Graphene, the much-touted wonder material, could eventually play an important role in future electronic devices, including flexible, wearable transparent electronics.
Chemical researchers at Rice University have reported the creation of “rivet graphene,” two-dimensional carbon that incorporates carbon nanotubes for strength and carbon spheres that encase iron nanoparticles, which enhance both the material's portability and its electronic properties.
Simply, graphene is an electrically conductive nanomaterial consisting of one-atom-thick sheets of carbon atoms, with the atoms arranged in a honeycomb-lattice structure. So-called rivet graphene consists of layers of carbon wrapped around a 30-nanometer iron core, dubbed “nano-onions” by Rice researchers. The structures are grown in place in a chemical vapor deposition furnace after the dispersal of nanotubes and deposition of graphene. A final step welds all the elements together.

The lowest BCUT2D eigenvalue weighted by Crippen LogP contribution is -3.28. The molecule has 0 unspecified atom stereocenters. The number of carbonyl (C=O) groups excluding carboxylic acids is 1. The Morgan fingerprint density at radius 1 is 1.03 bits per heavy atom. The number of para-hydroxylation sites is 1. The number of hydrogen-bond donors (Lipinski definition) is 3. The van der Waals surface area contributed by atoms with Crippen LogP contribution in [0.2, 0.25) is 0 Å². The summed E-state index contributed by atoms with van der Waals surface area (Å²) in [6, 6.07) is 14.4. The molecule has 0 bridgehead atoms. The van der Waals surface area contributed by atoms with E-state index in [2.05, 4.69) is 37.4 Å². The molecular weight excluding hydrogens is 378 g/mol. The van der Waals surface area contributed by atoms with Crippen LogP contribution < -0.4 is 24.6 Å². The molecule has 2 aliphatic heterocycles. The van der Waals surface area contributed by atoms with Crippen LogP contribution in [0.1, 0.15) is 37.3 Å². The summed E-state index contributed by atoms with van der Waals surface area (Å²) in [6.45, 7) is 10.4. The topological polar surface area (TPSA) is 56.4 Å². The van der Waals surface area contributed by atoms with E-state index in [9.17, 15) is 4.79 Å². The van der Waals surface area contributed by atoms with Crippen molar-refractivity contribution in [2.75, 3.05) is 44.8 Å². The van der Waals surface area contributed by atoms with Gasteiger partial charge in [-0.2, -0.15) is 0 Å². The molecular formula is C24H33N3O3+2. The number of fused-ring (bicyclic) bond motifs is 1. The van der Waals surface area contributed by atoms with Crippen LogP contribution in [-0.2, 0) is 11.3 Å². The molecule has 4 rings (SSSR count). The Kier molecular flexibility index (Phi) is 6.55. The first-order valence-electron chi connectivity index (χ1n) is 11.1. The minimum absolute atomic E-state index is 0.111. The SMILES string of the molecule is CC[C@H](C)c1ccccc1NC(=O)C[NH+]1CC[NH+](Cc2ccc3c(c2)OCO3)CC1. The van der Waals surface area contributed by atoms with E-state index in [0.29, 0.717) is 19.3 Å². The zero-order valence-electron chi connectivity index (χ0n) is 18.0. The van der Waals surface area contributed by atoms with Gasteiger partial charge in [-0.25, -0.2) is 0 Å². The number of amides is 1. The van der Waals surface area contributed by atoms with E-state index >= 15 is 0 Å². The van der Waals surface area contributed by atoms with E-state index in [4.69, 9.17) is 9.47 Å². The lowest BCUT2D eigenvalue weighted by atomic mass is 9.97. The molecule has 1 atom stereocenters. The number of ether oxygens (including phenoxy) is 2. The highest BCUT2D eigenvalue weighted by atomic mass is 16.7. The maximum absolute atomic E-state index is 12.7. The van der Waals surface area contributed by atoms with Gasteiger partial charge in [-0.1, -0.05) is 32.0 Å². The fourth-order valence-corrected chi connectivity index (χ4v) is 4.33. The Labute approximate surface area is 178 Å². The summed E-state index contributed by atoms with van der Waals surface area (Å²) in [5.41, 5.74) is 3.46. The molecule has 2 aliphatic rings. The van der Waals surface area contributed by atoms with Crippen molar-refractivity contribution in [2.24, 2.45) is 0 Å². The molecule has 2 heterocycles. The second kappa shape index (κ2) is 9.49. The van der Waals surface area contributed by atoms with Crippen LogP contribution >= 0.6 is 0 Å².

The resulting material is transparent enough for flexible and transparent electronics, and the simplified process should be scalable, researchers said.
Rivet graphene was created to solve a shortcoming in conventional graphene formation in which researchers have had to transfer graphene grown via chemical vapor deposition with a polymer layer to keep it from wrinkling or ripping. But the polymer tends to leave contaminants behind and degrade graphene’s ability to carry a current.
“Rivet graphene proved tough enough to eliminate the intermediate polymer step,” said James Tour, professor of Chemistry, Materials Science and Nanoengineering, whose lab reported the development. “Also, the rivets make interfacing with electrodes far better compared with normal graphene’s interface, since the junctions are more electrically efficient.”
The rivets also enhanced the material’s ability to transfer current between electrodes and the graphene, even when bent, the researchers reported. “So if you want to use graphene in electronic devices, this is an all-around superior material,” Tour said.